You’ll recall the July 10th 2001 New York Times op-ed by Larry C. Johnson, a former CIA and State Department counter-terrorism specialist (now one of those campaigning against Karl Rove).
In it, Johnson wrote that terrorism that “Americans have little to fear” from terrorism, Fears about terrorism, he added, were only being stirred up by “24-hour broadcast news operations too eager to find a dramatic story,” by “pundits who repeat myths while ignoring clear empirical data,” as well as politicians who “warn constituents of dire threats and then appropriate money for redundant military installations and new government investigators and agents.”
Well, it now turns out that, “Three weeks before the London bombings of July 7, Britain’s Joint Terrorist Analysis Center advised policymakers that ”at present there is not a group with both the current intent and the capability to attack the UK.’”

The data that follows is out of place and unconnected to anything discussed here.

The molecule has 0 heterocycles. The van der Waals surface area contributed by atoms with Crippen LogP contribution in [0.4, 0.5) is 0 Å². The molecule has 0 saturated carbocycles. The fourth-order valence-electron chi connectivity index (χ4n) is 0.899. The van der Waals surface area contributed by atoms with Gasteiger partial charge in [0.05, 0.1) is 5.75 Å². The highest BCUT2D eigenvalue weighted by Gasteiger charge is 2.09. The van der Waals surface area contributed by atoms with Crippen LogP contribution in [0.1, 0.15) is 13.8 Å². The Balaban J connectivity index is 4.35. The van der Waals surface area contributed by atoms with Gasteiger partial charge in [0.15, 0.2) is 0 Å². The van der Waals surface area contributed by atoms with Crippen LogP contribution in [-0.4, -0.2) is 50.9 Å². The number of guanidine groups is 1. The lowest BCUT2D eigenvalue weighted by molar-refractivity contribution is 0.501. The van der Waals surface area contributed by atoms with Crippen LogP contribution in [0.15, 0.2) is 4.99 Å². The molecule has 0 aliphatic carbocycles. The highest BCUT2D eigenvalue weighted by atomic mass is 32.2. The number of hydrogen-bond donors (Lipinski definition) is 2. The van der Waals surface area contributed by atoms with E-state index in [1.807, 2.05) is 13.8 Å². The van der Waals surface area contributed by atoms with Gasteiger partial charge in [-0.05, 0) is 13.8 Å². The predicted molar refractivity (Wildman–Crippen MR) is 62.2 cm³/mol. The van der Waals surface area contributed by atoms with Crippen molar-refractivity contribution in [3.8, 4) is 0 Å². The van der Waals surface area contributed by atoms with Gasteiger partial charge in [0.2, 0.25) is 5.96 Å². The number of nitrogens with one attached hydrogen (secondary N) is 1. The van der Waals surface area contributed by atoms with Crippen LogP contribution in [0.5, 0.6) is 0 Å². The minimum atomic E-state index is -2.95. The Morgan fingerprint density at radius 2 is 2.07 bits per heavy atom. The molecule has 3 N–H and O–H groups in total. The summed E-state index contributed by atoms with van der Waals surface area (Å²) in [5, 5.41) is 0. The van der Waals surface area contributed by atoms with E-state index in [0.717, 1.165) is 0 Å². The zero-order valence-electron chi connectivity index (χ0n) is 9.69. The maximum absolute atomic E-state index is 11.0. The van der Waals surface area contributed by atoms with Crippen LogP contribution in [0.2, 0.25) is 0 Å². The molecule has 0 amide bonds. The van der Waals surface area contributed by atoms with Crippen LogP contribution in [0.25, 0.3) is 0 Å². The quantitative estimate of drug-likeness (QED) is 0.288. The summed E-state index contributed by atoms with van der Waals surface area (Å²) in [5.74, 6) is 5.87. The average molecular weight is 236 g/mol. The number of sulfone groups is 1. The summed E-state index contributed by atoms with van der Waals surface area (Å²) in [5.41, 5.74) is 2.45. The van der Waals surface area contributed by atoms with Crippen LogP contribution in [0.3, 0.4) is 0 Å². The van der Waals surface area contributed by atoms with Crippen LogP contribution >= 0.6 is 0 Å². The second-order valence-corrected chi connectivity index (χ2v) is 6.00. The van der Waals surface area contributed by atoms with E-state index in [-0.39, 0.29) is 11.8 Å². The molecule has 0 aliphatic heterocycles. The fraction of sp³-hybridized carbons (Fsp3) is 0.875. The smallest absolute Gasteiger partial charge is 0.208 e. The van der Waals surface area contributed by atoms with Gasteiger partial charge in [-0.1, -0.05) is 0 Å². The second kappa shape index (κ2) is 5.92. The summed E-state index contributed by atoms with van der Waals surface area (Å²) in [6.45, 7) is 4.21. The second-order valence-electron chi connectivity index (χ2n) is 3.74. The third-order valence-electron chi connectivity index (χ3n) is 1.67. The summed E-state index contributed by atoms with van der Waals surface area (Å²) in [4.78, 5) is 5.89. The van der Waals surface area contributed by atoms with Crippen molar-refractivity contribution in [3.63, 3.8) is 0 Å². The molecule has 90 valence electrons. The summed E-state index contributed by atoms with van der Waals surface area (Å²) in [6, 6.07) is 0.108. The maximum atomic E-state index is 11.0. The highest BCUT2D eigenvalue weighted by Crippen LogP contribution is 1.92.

Jeff Jacoby has more in this column.
In particular, Jeff asks this pertinent question: “Which kind of intelligence failure is better — the kind that badly understates a threat, such as the one in London, or the kind that overstates a threat, such as the insistent warnings before the invasion of Iraq that Saddam Hussein was armed with weapons of mass destruction?”
I find his answer persuasive: “If intelligence failures are inevitable — and in a world of human fallibility, they are — we are better off worrying too much about our enemies and taking steps to defeat them than worrying too little and being caught, unready, when they attack. Worrying too much led the United States and Britain to topple a brutal tyrant. Worrying too little led to 9/11 and 7/7.”